"Stefan Schmidt?" Pettigrew pulled another five Franc note from his pocket and, watching more carefully, was still unable to see the clerk pick it up. It still disappeared before his eyes. "I wonder if this is he's same Stefan Schmidt I knew at university?" he mumbled. "What room is he in?" he asked more forcibly.
Alice Adshead couldn't sleep. She'd tried to find a comfortable position for what seemed like hours. She'd fluffed her pillows twice and even got up and smoothed out the creases in the lower sheet once. Nothing had helped. She was still wide awake.
She assumed that her insomnia was because she wasn't in her own bed. That, and this nasty business of secret agents planning to attack Bellingham Hall.
Max and Dagold had prevailed upon her to move out of the apartment on the ground floor that had been her home for twenty years and take up temporary residence in the guest apartments of the first floor. She now lay immediately above the kitchen in the second room off the landing. Only Willi's room separated her from the landing itself.
At least, young Willi was safe, with the old Earl in Easthampton-Mares. But that poor Jorsten lad wasn't; and, she guessed, neither Molloy nor she were as well.
She'd always thought being so far from Coventry, from any place large, had been ideal. It had shielded the farm, and the core of Petersholme itself, from the waves of turmoil that began crashing over England with the new century. Now, however, she realised that the Hall's very seclusion worked against its owners. They were open to anything that the Hun chose to throw at them. Wide open. And too far away for the city to be any help before it was too late. They were now - isolated. She decided that was the proper word to explain their situation.
Her hand slipped over the side of the mattress to the floor to find the loaded shotgun she'd put there when she went to bed. Her teeth clamped tight as she frowned. Just let one of those Huns try something at the Hall.
The Hall was defended, though. She had the two men - and herself. They were enough.
There was always room for one more head in the trophy room. She'd do it too - mount it herself - if one of those barbarians dared to threaten her home and guests. The idea of something like that happening was so un-English that it was preposterous. Only, both Molloy and young Jorsten seemed seriously convinced that it would happen.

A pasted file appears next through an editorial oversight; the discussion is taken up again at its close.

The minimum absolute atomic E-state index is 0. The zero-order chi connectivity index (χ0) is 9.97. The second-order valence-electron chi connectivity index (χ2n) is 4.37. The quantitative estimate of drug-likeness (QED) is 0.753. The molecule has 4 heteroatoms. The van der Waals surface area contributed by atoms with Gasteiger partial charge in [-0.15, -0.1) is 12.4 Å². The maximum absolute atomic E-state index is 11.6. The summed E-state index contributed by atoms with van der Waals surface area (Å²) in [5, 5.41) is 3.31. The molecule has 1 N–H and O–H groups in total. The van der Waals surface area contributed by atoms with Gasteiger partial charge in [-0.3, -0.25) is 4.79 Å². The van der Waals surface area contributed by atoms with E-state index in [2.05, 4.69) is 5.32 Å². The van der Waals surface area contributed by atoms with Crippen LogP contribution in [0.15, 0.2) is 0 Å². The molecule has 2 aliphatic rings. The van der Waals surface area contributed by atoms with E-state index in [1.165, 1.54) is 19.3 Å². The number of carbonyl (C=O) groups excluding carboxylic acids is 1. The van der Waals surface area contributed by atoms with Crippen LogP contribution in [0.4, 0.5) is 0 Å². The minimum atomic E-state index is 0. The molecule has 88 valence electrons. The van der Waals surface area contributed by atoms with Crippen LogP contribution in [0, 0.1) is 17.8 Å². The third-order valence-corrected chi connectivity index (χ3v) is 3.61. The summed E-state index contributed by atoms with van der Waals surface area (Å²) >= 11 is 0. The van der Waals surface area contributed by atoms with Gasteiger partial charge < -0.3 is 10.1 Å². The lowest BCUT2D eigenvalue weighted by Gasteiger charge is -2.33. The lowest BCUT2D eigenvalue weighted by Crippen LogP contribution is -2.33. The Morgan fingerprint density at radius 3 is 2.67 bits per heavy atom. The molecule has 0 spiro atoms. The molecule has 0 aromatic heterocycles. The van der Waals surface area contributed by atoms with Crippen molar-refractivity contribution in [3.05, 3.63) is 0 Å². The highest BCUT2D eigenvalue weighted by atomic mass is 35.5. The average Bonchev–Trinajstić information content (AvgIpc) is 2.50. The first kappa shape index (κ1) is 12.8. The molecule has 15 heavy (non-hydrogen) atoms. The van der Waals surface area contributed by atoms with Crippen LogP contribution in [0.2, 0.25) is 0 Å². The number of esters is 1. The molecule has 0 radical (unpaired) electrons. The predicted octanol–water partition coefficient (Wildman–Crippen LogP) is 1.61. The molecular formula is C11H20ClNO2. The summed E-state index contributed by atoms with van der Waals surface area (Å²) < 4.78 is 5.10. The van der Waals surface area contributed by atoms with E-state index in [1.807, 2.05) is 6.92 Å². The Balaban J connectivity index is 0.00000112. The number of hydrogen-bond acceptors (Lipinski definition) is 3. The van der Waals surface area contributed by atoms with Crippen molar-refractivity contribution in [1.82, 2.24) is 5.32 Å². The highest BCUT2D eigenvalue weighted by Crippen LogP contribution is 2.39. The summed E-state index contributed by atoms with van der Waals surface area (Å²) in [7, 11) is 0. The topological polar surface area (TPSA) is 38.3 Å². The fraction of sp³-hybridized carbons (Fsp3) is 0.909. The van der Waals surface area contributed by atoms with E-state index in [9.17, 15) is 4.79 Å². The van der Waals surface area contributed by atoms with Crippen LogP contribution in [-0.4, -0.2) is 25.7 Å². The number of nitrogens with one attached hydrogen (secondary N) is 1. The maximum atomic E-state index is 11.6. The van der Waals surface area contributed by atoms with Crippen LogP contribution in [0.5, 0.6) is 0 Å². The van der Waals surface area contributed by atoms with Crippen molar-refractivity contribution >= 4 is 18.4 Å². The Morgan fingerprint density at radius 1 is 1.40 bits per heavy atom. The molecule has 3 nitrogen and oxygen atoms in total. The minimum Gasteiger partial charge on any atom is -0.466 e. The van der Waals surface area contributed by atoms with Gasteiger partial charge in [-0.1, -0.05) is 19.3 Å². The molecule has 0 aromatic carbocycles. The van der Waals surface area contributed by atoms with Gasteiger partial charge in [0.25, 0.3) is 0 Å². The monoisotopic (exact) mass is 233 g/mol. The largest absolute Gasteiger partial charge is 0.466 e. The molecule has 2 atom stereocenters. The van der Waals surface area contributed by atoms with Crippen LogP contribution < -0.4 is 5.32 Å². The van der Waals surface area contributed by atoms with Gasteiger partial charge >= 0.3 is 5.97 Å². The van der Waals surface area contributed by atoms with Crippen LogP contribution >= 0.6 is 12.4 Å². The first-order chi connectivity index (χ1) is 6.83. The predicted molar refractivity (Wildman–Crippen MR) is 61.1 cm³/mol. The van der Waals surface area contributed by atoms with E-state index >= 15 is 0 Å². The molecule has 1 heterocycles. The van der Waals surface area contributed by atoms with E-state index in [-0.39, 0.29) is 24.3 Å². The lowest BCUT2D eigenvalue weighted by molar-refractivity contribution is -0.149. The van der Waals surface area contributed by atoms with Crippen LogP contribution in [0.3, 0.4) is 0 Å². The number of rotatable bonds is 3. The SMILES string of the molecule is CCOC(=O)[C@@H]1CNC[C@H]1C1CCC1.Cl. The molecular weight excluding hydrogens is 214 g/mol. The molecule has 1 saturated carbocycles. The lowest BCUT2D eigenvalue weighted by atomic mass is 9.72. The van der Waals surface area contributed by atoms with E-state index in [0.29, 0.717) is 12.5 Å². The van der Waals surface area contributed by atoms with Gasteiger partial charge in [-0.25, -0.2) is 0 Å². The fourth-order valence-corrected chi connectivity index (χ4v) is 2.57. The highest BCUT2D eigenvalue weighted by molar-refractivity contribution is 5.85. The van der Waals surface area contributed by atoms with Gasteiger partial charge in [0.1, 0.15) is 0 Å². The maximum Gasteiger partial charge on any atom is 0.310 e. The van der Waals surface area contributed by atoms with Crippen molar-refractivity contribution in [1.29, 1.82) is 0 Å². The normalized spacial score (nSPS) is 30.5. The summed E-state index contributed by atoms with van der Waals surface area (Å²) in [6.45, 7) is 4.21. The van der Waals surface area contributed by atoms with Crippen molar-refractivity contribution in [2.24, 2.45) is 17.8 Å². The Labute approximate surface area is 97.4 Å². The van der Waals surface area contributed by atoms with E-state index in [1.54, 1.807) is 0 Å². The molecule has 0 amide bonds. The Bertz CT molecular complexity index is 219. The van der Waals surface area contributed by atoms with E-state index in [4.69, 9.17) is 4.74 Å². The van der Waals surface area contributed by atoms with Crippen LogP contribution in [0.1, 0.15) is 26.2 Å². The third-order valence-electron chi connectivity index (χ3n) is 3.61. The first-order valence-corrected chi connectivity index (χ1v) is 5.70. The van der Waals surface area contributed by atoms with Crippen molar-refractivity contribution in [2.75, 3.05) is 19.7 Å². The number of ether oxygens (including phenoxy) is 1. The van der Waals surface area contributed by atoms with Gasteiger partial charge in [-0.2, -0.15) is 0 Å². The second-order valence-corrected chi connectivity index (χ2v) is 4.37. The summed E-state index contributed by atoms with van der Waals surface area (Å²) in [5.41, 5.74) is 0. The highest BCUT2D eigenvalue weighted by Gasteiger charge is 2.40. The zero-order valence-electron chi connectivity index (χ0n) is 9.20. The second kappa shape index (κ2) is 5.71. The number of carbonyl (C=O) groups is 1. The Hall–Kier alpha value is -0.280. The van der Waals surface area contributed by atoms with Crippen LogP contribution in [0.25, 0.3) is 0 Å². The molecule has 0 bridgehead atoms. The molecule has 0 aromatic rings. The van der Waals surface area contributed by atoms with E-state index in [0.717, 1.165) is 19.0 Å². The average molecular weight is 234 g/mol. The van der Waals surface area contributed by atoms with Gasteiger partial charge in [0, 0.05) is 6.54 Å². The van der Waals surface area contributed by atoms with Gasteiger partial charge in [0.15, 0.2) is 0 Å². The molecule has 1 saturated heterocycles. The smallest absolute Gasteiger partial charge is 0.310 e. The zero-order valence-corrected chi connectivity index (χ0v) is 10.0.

She wished that Robert were here. He would be able to represent Petersholme properly in this mess. Her nephew seemed to know instinctively what to do at times such as these.
She gritted her teeth at the exterior kitchen door protesting being opened and wondered irritably why servants on their own couldn't think to oil hinges. She assumed the men were bringing in wood for the stove and attempted to clear her brain of everything so that she could somehow slip off to sleep.
She relaxed and permitted her mind to wander. She could feel her body releasing the tension that had held her since Lord Molloy arrived, sleep beginning to touch her.
A stair groaned, sounding as if it were right beside her bed.
Alice sat up with a start and pulled her alarm clock to her. She swallowed hard as her fingers found the clock's hands and told her that it wasn't yet even midnight. Part of her had known as much, but she'd almost ignored its warning.
Only, the groan of the outer kitchen door had meant someone had entered the Hall. If she actually had heard it.
She told herself that she'd not really heard anything. That she was having a case of nerves. That she was being a hysterical woman. Only ... She was so sure that she had heard the kitchen door being opened.
She pushed off the bed and pulled her dressing gown about her. She knelt beside the bed and found the loaded shotgun where she'd put it. She stood again, facing the door, her index finger automatically moving to the trigger.
"So, you came after all, did you?" she hissed between clinched teeth. "Despicable rubbish!"